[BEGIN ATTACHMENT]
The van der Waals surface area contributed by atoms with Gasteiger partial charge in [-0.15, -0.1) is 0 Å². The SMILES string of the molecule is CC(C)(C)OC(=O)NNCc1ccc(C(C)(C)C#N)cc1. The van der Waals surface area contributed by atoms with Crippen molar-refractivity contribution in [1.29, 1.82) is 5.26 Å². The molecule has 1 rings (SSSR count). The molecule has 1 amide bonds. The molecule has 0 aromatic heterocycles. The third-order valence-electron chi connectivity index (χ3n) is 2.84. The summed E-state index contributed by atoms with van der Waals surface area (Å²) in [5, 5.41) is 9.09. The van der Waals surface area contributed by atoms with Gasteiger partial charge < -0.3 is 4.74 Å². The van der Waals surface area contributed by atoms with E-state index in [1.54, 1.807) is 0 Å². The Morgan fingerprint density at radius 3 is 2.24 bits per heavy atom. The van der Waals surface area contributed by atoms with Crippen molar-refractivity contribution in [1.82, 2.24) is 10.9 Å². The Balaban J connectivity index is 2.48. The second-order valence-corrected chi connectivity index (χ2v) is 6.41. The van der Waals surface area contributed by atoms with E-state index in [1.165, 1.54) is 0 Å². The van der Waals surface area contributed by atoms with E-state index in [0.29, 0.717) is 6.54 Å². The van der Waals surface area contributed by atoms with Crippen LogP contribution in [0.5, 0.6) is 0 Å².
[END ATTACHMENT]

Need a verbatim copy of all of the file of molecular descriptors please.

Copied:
The van der Waals surface area contributed by atoms with Gasteiger partial charge in [-0.15, -0.1) is 0 Å². The SMILES string of the molecule is CC(C)(C)OC(=O)NNCc1ccc(C(C)(C)C#N)cc1. The van der Waals surface area contributed by atoms with Crippen molar-refractivity contribution in [1.29, 1.82) is 5.26 Å². The molecule has 1 rings (SSSR count). The molecule has 1 amide bonds. The molecule has 0 aromatic heterocycles. The third-order valence-electron chi connectivity index (χ3n) is 2.84. The summed E-state index contributed by atoms with van der Waals surface area (Å²) in [5, 5.41) is 9.09. The van der Waals surface area contributed by atoms with Gasteiger partial charge < -0.3 is 4.74 Å². The van der Waals surface area contributed by atoms with E-state index in [1.54, 1.807) is 0 Å². The Morgan fingerprint density at radius 3 is 2.24 bits per heavy atom. The van der Waals surface area contributed by atoms with Crippen molar-refractivity contribution in [1.82, 2.24) is 10.9 Å². The Balaban J connectivity index is 2.48. The second-order valence-corrected chi connectivity index (χ2v) is 6.41. The van der Waals surface area contributed by atoms with E-state index in [1.165, 1.54) is 0 Å². The van der Waals surface area contributed by atoms with E-state index in [0.29, 0.717) is 6.54 Å². The van der Waals surface area contributed by atoms with Crippen LogP contribution in [0.5, 0.6) is 0 Å².